BLUE STREAK Add To My Top 10
Release Date: September 17, 1999
Runtime: 93 minutes
Distributor: Columbia Pictures
Director: Les Mayfield
Producer: Toby Jaffe & Neal H. Moritz
Address Comments To:
Lawrence plays Miles Logan, who begins the story trying to steal a large diamond. The police spoil the heist, and Miles is captured but not before he is able to hide the diamond in a heating duct in a structure nearby. Logan spends two years in prison. When he is released, he returns to the now completed building to recover the diamond, only to discover it is now a police station. He steals an access badge from a young detective named Carlson (Luke Wilson) and impersonates a detective as he scours the ducts to find the diamond.
The police chief and the other policeman do not recognize him and team him up with Carlson to do field work in burglary. Since he himself is a burglar, he knows how a burglar thinks and does great work. Furthermore, he enjoys arresting his competitors on the street who walk right up to him because they don't know he is pretending to be a cop. Eventually, he finds the diamond, but must become wrapped up in a dangerous sting operation involving a notorious crime lord. He also tangles with a rotten former partner, Deacon (Peter Greene). Ultimately, he recovers the diamond, his true identity is discovered, and he is let go on a technicality.
BLUE STREAK is basically a one-joke movie, with one goofy joke after another relating to a) Logan's constant ruse impersonating a police officer, and b) his constant pursuit of the diamond. Lawrence adequately displays his acting chops, but the material is quite remedial. Police and thugs are all cookie-cutter characters. In fact, some of them play way below their expected level of intelligence, a dramatic device necessitating Lawrence to progress with his pursuit. Carlson is very dim-witted, on the level of the worst of the POLICE ACADEMY members. Implausibilities run rampant, such as the real police not recovering the diamond in the first place, and Logan being able to fool so many people for so long. Hard to swallow, even for this comedy.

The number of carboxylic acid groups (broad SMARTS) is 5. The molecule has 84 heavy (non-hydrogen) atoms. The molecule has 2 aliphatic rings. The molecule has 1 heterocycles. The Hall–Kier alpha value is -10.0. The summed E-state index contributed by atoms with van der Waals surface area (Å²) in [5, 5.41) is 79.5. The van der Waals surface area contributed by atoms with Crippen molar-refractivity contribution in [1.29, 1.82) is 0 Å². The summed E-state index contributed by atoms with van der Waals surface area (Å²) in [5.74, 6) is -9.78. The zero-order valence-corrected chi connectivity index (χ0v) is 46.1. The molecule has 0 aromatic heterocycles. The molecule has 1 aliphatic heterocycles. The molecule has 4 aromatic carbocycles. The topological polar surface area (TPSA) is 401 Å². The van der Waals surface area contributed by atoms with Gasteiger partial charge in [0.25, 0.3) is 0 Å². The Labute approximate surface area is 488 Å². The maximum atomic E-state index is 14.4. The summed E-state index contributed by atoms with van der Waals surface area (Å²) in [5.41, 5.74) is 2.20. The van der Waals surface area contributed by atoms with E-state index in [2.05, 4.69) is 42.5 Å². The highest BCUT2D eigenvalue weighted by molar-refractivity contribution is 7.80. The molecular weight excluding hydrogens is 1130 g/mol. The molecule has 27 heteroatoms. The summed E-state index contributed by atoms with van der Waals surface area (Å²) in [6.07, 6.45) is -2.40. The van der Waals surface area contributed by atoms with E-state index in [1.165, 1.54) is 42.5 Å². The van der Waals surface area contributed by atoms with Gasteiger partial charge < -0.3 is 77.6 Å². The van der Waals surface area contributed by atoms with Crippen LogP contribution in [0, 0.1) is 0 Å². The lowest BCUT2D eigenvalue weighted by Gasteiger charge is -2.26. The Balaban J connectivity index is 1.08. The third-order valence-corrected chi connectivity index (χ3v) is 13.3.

Thankfully, obscenities are kept relatively low - a welcome relief after frequent, foul movies featuring African-American leads. Likewise, violence is moderate and sex and nudity are none existent. Yet, the worse offense is that Logan's criminal act finally pays. Not only does he get to have fun busting all his old crime buddies, but he obtains the diamond and walks away from the police. This plot device is also found in this year's ENTRAPMENT and THE THOMAS CROWN AFFAIR. Hence, BLUE STREAK strikes out morally and only marginally amuses with its silly humor and predictable story line.